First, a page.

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The alliance between followers of ibn Abd al-Wahhab and Muhammad bin Saud's successors (the House of Saud) proved to be a durable one.
The House of Saud continued to maintain its politico-religious alliance with the Wahhabi sect through the waxing and waning of its own political fortunes over the next 150 years, through to its eventual proclamation of the Kingdom of Saudi Arabia in 1932, and then afterwards, on into modern times.
Many, such as writer Quinton Wiktorowicz, urge use of the term Salafi, maintaining that "one would be hard pressed to find individuals who refer to themselves as Wahhabis or organizations that use 'Wahhabi' in their title, or refer to their ideology in this manner (unless they are speaking to a Western audience that is unfamiliar with Islamic terminology, and even then usage is limited and often appears as 'Salafi/Wahhabi')." Saudi King Salman bin Abdulaziz Al Saud for example has attacked the term as "a doctrine that doesn't exist here (Saudi Arabia)" and challenged users of the term to locate any "deviance of the form of Islam practiced in Saudi Arabia from the teachings of the Quran and Prophetic Hadiths".
Wahhabism refers to "a conservative Islamic creed centered in and emanating from Saudi Arabia," while Salafiyya is "a more general puritanical Islamic movement that has developed independently at various times and in various places in the Islamic world." Wahhabism is the Saudi version of Salafism, according to Mark Durie, who states Saudi leaders "are active and diligent" in using their considerable financial resources "in funding and promoting Salafism all around the world." Hamid Algar and another critic, Khaled Abou El Fadl, argue Saudi oil-export funding "co-opted" the "symbolism and language of Salafism", during the 1960s and 70s, making them practically indistinguishable by the 1970s, The Wahhabi mission started as a revivalist movement in the remote, arid region of Najd.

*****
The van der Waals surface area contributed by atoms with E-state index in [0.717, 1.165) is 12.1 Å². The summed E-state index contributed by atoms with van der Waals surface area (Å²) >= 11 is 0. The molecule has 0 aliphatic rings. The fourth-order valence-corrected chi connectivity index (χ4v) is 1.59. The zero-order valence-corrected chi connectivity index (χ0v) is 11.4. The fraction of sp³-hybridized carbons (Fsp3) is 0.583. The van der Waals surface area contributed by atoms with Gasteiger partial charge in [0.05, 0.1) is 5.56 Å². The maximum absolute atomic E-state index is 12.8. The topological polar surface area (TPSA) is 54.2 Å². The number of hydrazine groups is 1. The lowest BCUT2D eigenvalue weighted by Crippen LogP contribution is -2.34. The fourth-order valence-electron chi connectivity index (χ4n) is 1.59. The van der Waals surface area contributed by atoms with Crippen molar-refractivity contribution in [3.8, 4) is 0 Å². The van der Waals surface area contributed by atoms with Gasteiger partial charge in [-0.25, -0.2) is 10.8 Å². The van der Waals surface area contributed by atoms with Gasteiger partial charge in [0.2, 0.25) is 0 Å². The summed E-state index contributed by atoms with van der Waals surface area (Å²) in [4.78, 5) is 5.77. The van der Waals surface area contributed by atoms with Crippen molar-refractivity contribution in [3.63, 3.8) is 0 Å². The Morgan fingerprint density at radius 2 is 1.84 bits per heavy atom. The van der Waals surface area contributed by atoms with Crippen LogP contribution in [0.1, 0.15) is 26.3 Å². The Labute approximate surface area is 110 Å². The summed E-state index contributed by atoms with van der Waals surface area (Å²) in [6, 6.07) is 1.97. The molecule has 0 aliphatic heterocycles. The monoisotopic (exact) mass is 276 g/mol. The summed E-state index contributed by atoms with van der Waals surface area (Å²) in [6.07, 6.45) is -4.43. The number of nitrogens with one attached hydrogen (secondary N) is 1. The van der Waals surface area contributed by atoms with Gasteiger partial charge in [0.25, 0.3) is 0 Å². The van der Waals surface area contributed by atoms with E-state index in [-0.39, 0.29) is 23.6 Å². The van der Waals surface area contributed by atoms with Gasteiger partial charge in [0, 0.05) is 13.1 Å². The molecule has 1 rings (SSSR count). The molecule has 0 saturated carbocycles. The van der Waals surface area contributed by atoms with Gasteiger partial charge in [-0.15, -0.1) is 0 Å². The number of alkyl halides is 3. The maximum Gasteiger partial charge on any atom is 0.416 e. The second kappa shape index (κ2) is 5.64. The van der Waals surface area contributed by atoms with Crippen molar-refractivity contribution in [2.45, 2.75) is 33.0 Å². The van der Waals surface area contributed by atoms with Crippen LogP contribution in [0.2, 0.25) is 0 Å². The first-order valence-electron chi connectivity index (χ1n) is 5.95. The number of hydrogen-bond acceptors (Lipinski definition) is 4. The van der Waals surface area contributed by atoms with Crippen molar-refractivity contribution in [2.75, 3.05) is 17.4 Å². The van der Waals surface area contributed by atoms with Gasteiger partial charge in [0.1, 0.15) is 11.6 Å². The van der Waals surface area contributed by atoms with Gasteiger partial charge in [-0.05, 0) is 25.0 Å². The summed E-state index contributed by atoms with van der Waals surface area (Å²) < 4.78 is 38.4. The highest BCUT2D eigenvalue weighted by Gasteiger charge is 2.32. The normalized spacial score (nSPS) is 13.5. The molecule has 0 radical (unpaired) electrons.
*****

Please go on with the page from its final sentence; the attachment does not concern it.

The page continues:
A second, smaller Saudi state (Emirate of Nejd) lasted from 1819–1891.
Its borders being within Najd, Wahhabism was protected from further Ottoman or Egyptian campaigns by the Najd's isolation, lack of valuable resources, and that era's limited communication and transportation.
in what is now Iraq, and possibly Mecca and Medina while there to perform Hajj, before returning to his home town of 'Uyayna in 1740.
(as of 2017 changes to Saudi religious policy by Crown Prince Muhammad bin Salman have led some to suggest that "Islamists throughout the world will have to follow suit or risk winding up on the wrong side of orthodoxy".
There, according to a Wahhabi chronicler `Uthman b. Bishr: "The Muslims" – as the Wahhabis referred to themselves, not feeling the need to distinguish themselves from other Muslims, since they did not believe them to be Muslims – scaled the walls, entered the city ...
and killed the majority of its people in the markets and in their homes.
The British also adopted it and expanded its use in the Middle East.
Wahhabis do not like – or at least did not like – the term.
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Ibn Abd-Al-Wahhab was averse to the elevation of scholars and other individuals, including using a person's name to label an Islamic school.